Marion man recalls lifetime experiences
FAMILY HOME Flynt Hobgood sits outside the home where he was born and raised in Marion. His youngest son, Jerry, now lives in the house Hobgood's father built in 1903. Photo by Kyle Carter/The Meridian Star
By Penny Randall / staff writer
March 7, 2004
The 100-year-old, white, wood frame house where Flynt Hobgood was born and raised still stands in Marion just a few yards from the railroad tracks that once entertained him as a child.
The tracks, he said, were built in the 1930s and separated his house from a cabbage patch on the other side. His dad knew most of the train engineers, many of whom often stopped to visit.
Almost every day at about 7:30 a.m. the engineer of a passing train would throw Hobgood's family a copy of the latest edition of the Mobile Register.
Today, Hobgood is 93 years old and lives with his wife in a red brick house two miles from his childhood home.
And even though Hobgood has been confined to a wheelchair for 15 years and suffers from crippling arthritis, he still loves to share colorful stories about his youth and Lauderdale County's past.
Hobgood's parents married in 1898 in Meridian and raised six children at their Marion home. Hobgood is the youngest born July 10, 1910 and is the only surviving child.
His teenage memories are of riding in his friends' stripped-down Ford on Saturday afternoons to a nearby lake for swimming.
Sometimes the group would head for the Grand Opera House in downtown Meridian to catch the latest Western.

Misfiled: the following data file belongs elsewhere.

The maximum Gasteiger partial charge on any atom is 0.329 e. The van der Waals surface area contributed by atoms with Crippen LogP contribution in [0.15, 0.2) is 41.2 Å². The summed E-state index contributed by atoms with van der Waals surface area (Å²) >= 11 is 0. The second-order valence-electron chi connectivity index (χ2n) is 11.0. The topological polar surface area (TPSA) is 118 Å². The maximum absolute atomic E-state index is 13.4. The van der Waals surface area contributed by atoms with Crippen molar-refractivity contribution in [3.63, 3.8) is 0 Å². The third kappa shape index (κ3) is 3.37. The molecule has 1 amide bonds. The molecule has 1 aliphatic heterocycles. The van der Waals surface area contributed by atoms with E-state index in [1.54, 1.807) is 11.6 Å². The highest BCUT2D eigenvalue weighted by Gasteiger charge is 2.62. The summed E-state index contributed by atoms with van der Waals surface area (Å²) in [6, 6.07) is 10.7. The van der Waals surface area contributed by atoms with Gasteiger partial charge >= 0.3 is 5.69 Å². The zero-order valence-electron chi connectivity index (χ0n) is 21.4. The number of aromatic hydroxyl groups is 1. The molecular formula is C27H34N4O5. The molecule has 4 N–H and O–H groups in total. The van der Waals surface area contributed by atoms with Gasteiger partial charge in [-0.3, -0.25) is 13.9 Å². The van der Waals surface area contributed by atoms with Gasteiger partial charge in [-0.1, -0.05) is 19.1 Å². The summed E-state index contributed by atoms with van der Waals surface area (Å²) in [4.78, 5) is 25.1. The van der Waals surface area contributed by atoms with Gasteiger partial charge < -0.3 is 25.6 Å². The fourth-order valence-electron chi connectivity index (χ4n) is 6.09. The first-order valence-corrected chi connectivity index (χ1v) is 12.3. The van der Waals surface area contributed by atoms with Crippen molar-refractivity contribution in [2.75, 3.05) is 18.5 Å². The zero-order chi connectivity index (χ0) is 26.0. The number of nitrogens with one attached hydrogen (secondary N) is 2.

Hobgood's father owned J.G. Hobgood Dairy Farm and also operated a 30-acre strawberry farm. When his father died in the late 1930s, Hobgood, then just 28, took over the dairy farm business.
Hobgood still has a collection of the 100-year-old glass jars that were filled with fresh milk and sold for 7 cents each when he took over the business and 16 cents each when it closed in 1948.
Through the years, Hobgood has seen Lauderdale County change sometimes for the worst, he said, but mostly for the better.
Hobgood served as chairman of the Sowashee Water Share Program in 1955, the committee that organized the expansion and construction of the current Sowashee Creek that runs through Meridian.
He also served on the committee that incorporated the town of Marion. The land at the G.V. "Sonny" Montgomery Industrial Park, home to the Lockheed Martin plant, was owned by the Hobgood family.
Hobgood's wife of 59 years said her husband's memory sometimes amazes even her. "He wants to leave a record," said Sibyl who married Hobgood in 1945. The couple has two sons and three grandchildren.
Sibyl added there's a secret to a long marriage patience.